Finance and tech writer
Robo advising isn't just a buzzword. In the U.S. today, there are already $980 million in assets managed by robo advisors. These aren’t slowing down anytime soon. In fact, they’re growing by a rate of 27% annually.
For financial advisors and other wealth managers, robo advisors are known as the great reckoning. While there’s no denying these AI tools are taking over the fintech industry, that doesn’t mean advisors need to throw in the towel for good. New advising technology is opening the finance world to new possibilities. Here are the ways robo advisors will affect the finance industry in 2020 and beyond.
Times are changing. Tech is making services that were once out of reach more affordable than ever before. The average fee to work with an individual financial advisor is still steep. It can cost anywhere from $1,500 to $2,500 just for a one-time financial plan.
Robo advisors offer a low-cost alternative.
Since these tools are automated, there’s a lower barrier to entry into stock and investment trades. For instance, apps like Robinhood offer completely free stock tracks. Robo advisors even can manage an entire portfolio for you, not just individual stocks. Using an automated service can cost around 0.25% of your portfolio value compared to 1-2%. This makes these tools far more accessible than their human counterparts.
Robo advisors empower the general public to manage their own money confidently. Most people don’t have a business degree, let alone a finance degree. Let’s face it — money is complicated. Understanding investments, trading, and long-term savings is a complex feat in itself.
Robo advisors make all of these things more simpler to the DIY user. From understanding basic information to customizable finance recommendations, having an AI tool on your side is a good thing for the majority of the population.
Robo advisors particularly shine when it comes to tedious, repetitive tasks like rebalancing. It’s common advice in the investment world that rebalancing your investment portfolio to your ideal asset allocation improves your overall returns. In other words, it’s more reliable.
While you can certainly do this yourself or with the help of a financial advisor, it’s a tedious, time-consuming task. This is one of those things that’s so simple, your robo advisor SHOULD do it for you. In the future, robo advisors will take over even more repetitive advising tasks.
While robo advisors won’t likely be a good fit for those who have a high-figure net worth, they are ideal for those in middle-income brackets. The average consumer simply doesn’t need a comprehensive financial plan. Determining taxes, investments, and long-term goals can now be done through AI tools that measure all of the details at once.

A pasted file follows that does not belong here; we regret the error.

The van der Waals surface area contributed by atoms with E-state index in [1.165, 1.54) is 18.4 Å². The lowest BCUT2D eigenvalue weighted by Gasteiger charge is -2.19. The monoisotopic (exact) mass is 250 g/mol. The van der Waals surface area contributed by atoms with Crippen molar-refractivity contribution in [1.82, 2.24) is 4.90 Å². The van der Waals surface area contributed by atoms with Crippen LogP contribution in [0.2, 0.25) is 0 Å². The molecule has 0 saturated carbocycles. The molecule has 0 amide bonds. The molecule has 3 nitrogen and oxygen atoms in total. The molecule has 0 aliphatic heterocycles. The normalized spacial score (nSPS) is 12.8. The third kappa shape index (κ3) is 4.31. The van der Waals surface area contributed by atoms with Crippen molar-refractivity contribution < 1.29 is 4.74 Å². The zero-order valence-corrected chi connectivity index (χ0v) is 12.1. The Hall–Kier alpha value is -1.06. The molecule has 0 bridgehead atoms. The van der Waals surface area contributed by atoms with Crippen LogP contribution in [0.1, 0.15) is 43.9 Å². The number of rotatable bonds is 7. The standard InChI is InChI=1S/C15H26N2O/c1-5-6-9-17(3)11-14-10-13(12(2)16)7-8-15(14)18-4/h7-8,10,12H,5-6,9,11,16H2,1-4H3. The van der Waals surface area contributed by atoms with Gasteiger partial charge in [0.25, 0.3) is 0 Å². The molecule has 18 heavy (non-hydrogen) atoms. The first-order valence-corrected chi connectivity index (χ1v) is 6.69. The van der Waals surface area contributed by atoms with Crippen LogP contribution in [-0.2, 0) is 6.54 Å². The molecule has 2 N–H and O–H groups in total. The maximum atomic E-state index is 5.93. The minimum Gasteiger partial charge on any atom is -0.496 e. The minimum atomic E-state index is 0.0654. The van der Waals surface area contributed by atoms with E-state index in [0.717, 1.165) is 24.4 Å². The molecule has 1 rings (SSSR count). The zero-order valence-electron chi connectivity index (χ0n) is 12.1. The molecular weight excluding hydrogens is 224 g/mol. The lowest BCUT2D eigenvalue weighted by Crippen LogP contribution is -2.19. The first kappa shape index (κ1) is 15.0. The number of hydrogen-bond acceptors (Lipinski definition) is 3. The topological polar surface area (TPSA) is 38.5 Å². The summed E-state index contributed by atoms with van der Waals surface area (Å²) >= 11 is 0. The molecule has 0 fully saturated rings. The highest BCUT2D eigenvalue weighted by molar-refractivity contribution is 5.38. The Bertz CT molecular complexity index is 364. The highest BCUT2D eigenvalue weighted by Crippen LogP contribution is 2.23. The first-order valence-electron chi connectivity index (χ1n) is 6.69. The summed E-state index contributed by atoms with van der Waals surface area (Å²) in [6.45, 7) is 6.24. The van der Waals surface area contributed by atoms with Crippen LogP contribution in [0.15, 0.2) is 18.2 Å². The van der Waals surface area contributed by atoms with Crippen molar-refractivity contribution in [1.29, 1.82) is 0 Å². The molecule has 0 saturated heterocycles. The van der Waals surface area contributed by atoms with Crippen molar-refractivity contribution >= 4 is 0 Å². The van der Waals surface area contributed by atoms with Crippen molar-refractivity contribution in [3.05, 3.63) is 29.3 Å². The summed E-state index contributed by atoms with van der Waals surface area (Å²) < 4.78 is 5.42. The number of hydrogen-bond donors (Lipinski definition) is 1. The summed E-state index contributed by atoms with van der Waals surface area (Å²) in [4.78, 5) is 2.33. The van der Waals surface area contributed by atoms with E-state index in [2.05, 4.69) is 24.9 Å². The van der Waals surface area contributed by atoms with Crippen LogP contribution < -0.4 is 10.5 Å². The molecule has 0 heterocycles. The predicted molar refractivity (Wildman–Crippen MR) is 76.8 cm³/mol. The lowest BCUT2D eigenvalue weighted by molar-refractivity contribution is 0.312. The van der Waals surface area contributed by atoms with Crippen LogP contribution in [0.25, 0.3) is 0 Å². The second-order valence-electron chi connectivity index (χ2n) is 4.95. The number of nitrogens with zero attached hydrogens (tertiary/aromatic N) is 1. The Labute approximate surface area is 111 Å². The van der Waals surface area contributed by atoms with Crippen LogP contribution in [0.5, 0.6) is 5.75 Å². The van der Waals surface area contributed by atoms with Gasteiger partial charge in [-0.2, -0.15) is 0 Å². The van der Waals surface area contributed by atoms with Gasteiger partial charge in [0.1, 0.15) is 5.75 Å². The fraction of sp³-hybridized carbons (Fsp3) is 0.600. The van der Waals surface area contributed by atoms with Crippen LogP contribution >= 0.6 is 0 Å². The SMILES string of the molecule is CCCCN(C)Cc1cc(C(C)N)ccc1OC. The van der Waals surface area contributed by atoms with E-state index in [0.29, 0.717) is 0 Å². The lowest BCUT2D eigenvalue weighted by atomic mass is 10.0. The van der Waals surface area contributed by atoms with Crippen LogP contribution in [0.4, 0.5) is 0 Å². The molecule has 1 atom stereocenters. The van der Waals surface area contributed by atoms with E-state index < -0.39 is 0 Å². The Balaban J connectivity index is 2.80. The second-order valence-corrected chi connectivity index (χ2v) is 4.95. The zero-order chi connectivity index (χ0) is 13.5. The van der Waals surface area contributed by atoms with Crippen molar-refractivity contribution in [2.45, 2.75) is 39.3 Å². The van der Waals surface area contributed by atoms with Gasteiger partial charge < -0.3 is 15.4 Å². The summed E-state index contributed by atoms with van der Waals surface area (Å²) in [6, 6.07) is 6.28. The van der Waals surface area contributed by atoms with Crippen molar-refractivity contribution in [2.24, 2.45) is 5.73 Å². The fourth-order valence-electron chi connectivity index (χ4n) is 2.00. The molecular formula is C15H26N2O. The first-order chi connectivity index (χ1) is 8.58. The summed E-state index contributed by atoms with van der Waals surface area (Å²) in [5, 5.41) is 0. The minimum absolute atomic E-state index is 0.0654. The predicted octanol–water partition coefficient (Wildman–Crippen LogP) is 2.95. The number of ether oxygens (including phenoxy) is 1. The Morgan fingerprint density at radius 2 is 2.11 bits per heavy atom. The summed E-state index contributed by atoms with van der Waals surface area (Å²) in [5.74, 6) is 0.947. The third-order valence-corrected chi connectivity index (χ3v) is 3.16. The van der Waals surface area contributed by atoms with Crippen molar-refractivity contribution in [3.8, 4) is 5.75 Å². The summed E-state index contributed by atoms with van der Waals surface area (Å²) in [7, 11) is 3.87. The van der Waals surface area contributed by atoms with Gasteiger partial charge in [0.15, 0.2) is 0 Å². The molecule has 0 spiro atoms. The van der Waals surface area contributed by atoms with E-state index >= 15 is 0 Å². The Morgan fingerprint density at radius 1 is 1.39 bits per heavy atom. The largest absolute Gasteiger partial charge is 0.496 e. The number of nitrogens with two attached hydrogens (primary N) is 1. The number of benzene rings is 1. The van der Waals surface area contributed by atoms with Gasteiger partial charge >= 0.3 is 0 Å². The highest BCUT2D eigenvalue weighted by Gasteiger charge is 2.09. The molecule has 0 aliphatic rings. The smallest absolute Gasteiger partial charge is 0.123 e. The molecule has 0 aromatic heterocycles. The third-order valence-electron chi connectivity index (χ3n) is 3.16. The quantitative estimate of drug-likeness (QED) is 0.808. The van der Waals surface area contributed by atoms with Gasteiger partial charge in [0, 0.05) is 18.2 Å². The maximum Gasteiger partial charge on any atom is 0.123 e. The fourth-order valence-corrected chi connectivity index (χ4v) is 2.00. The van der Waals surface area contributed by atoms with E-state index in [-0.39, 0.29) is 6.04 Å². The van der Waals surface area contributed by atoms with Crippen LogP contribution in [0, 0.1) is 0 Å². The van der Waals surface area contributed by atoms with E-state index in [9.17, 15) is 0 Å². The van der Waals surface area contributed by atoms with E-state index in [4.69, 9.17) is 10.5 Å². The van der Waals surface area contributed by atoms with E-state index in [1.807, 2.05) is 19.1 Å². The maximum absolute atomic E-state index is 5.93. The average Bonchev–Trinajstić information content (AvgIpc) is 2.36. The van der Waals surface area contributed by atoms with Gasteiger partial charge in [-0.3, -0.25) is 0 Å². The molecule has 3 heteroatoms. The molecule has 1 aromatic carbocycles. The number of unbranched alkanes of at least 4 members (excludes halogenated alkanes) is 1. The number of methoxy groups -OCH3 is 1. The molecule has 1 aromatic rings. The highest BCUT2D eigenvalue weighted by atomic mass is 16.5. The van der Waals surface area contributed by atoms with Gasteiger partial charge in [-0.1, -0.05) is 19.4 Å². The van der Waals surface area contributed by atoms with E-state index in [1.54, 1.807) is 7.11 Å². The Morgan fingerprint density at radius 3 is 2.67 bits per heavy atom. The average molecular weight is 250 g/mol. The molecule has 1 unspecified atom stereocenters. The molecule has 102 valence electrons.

With only 49% of Americans having a long-term financial plan, you can see why this is such a big market. Leveraging these new consumers is the goal of many fintech startups and robo advisors alike.
Finally, the last way robo advisors will affect the finance industry is by partnering with financial advisors. Today’s advisors need to realize that if you can’t beat ‘em, join ‘em. Advisors who partner with these tools and services will have access to greater pools of clients, simplified automation, and advanced tools.
A lot of the traditional advising process is outdated. It relies on paper-systems and old fashioned calculations. While this all has its place, there’s no denying that technology speeds up this entire process and saves both advisors and clients money.
Robo advisors might seem like a threat to traditional financial advising. Instead, think of this as what it really is: a call to action. Now is the time to develop authentic relationships with your clients. Advisors now can find new market opportunities for 2020 and learn to serve these areas with confidence. Only then will advisors be “robo proof.”
There’s no stopping the wave of change robo advisors will bring in the next year. They’re already a force to be reckoned with. The finance industry will either need to change with robo advisors or be left in their dust.
For advisors looking to guard their practice, they need to run towards new technology, not away from it. Learning how to develop relationships, build your own services, and gather more clients is key to staying afloat in a changing industry.